And even during World War II, the largest number of non-Jewish rescuers of Jews was in Poland. This complex and complicated history was evident in my personal experience of being rescued and hidden as a child by my nursemaid, a Polish Catholic woman who clothed, fed and kept me hidden from the Nazis for four long years before I was reunited with my parents after the war.

And yet, Polish anti-Semitism in the 20th century was real and destructive.  And it is as if it’s too easy for people to go from that reality to the fact that the death camps were located in Poland — and to the conclusion that they were “Polish death camps.”

Too easy, but dead wrong, highly unfair to Poland, and corrosive to a true understanding of what the Holocaust was.

What to do about it? Of course, we always have to set the record straight and not wait for the Poles to do it.

We also have to educate people about the complexity of the Holocaust without leading people to wrong conclusions. The Holocaust could not have happened without the long history of European anti-Semitism.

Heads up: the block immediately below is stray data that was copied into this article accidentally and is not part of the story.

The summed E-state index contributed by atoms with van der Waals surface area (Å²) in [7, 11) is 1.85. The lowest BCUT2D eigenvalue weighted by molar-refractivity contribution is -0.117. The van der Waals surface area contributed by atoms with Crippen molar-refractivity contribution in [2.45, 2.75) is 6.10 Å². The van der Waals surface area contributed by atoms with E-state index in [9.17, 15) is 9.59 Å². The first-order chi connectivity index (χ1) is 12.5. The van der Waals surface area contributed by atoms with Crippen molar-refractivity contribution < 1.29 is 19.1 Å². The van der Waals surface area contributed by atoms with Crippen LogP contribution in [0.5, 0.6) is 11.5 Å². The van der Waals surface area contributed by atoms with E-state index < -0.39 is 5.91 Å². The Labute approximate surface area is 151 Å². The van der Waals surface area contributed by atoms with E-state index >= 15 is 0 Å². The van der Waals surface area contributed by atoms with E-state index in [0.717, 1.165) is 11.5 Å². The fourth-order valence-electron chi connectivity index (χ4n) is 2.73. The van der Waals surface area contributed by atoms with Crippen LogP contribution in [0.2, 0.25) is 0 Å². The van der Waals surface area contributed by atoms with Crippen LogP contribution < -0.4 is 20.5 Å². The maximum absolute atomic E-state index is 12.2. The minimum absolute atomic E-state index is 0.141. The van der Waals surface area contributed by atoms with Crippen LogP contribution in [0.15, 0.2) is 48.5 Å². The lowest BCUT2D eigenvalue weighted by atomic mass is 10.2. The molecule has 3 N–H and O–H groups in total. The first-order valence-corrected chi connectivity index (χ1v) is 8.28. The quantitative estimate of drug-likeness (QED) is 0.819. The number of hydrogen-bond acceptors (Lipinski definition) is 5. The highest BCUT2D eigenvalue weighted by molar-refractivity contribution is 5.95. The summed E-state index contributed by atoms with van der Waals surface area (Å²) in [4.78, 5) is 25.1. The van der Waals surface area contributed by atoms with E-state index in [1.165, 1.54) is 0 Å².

It could not have happened without the collaboration and indifference of millions of Europeans. But the Holocaust was committed by the Nazi regime intent on its racially driven goal of eliminating the Jewish people.

As for the Poles, their reaction to the term “Polish death camps” is completely understandable. If, however, they were more open to addressing their own record of anti-Semitism, especially during the 20th century, it might help others see an important difference — that whatever the failings of Polish attitudes toward Jews, they were not the Nazis and were by no means responsible for the death camps.

Abraham H. Foxman, a Holocaust survivor from Poland, is national director of the Anti-Defamation League.